Govt at odds with Bank of Thailand over raising rates

Govt at odds with Bank of Thailand over raising rates

Deputy Prime Minister and Energy Minister Supattanapong Punmeechaow, centre, discusses soaring energy prices at the Ministry of Energy on March 11, 2022. (File photo: Apichit Jinakul)
Deputy Prime Minister and Energy Minister Supattanapong Punmeechaow, centre, discusses soaring energy prices at the Ministry of Energy on March 11, 2022. (File photo: Apichit Jinakul)

Government leaders are publicly making a case for keeping interest rates lower for longer, a call that is putting them at odds with the nation’s monetary policy makers who are keen to raise borrowing costs sooner to keep inflation from overheating.

Energy Minister Supattanapong Punmeechaow on Tuesday warned about risks to economic growth from higher rates. That contrasts with earlier statements from Bank of Thailand (BoT) governor Sethaput Suthiwartnarueput and his deputy, Mathee Supapongse, who argued raising rates early will avoid steeper hikes later in their fight against inflation that’s already near a 14-year high.

While the BoT left its key rate unchanged last week in a split 4-3 decision, concerns about the impact of a faster tightening by the United States Federal Reserve have prompted some policy makers to voice their support for lifting rates sooner. Mr Supattanapong, who is in charge of the economy, isn’t alone in opposing the rates lift-off: Prime Minister Prayut Chan-o-cha and Finance Minister Arkhom Termpittayapaisith had earlier this month urged the central bank to keep borrowing costs low.

The diverging policy approaches highlight the predicament confronting monetary authorities even as central banks around the world tighten rates to fight inflation. Gen Prayut and his ministers are wary of the prospect of higher borrowing costs with a general election only months away, and what complicates matters for the central bank is that the nation’s economic recovery from the Covid-19 pandemic is the slowest in the region.

“It’s impossible to say how much these public cries played into last week’s split decision, but it wouldn’t be a stretch at all to conclude that it had zero bearing in Thailand’s current political dispensation,” said Miguel Chanco, senior Asia economist at Pantheon Macroeconomics Ltd. “If the government succeeds in strong-arming the BoT into a prolonged pause, then much more aggressive interest rate hikes likely will be needed further down the line.”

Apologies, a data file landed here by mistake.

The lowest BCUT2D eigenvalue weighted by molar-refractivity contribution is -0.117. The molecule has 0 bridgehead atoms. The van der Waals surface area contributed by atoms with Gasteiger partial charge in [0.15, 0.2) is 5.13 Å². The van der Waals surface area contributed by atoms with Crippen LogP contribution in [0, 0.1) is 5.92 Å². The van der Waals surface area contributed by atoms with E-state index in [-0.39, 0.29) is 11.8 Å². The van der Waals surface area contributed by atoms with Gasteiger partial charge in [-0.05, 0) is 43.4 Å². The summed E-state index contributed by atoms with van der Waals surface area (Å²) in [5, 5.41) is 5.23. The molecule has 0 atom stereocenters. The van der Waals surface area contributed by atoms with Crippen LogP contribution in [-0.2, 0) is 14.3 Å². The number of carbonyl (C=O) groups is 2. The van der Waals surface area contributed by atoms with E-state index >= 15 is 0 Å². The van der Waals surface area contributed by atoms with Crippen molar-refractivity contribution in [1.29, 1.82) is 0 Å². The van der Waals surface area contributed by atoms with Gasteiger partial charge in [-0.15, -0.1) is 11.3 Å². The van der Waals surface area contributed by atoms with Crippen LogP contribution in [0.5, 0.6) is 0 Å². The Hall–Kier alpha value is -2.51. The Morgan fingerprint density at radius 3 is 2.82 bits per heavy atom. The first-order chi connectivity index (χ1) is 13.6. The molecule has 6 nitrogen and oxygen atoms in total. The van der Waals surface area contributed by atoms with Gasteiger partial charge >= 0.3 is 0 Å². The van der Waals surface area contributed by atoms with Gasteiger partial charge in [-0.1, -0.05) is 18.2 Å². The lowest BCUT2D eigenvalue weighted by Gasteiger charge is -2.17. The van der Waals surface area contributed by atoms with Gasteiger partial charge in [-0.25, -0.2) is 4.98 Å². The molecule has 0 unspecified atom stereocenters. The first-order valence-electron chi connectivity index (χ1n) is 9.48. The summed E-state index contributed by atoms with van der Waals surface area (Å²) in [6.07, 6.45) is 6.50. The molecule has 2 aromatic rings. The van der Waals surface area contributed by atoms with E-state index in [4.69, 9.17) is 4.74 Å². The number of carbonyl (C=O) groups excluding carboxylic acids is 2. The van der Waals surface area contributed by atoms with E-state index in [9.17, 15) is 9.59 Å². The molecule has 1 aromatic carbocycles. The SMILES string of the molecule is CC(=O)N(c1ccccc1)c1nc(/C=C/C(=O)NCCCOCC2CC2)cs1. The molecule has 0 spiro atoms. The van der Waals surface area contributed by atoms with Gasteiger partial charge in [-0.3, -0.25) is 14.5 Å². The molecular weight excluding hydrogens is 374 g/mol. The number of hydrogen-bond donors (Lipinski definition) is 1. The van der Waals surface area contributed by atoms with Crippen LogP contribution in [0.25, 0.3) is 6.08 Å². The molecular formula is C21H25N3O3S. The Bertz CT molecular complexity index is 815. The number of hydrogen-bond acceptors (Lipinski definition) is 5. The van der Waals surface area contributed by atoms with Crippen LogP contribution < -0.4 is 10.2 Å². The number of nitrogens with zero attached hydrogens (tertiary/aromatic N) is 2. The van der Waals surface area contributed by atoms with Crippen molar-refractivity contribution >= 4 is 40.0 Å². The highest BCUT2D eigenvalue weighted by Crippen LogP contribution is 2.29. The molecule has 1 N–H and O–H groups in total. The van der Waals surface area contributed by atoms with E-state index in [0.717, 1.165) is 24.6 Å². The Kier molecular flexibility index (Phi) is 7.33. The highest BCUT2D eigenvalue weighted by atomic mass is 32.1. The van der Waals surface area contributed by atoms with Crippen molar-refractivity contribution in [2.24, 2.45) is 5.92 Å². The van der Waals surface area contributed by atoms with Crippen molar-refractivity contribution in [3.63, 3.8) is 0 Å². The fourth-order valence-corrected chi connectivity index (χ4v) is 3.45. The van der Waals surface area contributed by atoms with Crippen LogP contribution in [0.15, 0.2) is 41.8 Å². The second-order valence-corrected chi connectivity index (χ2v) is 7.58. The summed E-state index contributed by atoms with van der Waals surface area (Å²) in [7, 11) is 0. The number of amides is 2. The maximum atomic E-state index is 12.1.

The BoT’s inflation fight may get tougher with an aggressive tightening by the Fed likely to further weaken the nation’s currency from a five-year low and pushing up the costs of imported energy and other raw materials. That has prompted economists from Standard Chartered Plc, Australia & New Zealand Banking Group and DBS Group to speculate that the BoT may hike before its next scheduled rate meeting on Aug 10.

The government can ease the pressure on the central bank to raise rates by additional fiscal measures to cool inflation. And some new measures may be placed before the cabinet next week that will help curb the price rise, Mr Supattanapong said after a meeting with officials from the central bank, planning agency and other economic ministries on Tuesday.

“Thailand is facing a policy dilemma,” said Pipat Luengnaruemitchai, chief economist at Bangkok-based Kiatnakin Phatra Securities Plc. “On the one hand, the recovery has been sluggish and the economy remains well below its potential. With the high household debt and unresolved NPL (non-performing loan) issues, the economy may not be ready for higher interest rates.”

On the other hand, “the economy is facing serious policy constraints from rising inflationary pressures, widening rate differential and the risk of falling behind the curve and losing policy credibility. If the BoT insisted on not raising rates while the Fed and other countries tighten aggressively, the rate differential could lead to weaker baht, which would in turn increase the inflationary pressure,” Mr Pipat said.

The public calls for low rates by ministers also raise questions about central bank independence, according to Toru Nishihama, an economist at Dai-ichi Life Research Institute in Tokyo.

“If the financial market considers that Thai government violates the independence of BoT, it may cause the pressure for capital flight and strong baht depreciation,” Mr Nishihama said.

Mr Sethaput has said the rate-setting panel is independent and monetary policy was solely in its domain. But the panel looks at overall picture of the economy and fiscal policies before a decision, he told reporters on Monday when asked about the government stance on low rates.

Mr Sethaput has managed to turn the focus around the need for early policy normalisation without publicly going against the wishes of the government managers. He can further build on the momentum by getting MPC members talk to the press like the Fed allows its officials, said Poon Panichpibool, a strategist at Krungthai Bank Plc. 

“Striking a balance between the impact of higher rates and the risk of falling behind the curve is the central bank art,” Kiatnakin’s Pipat said. “This is particularly challenging during the stagflation environment.”


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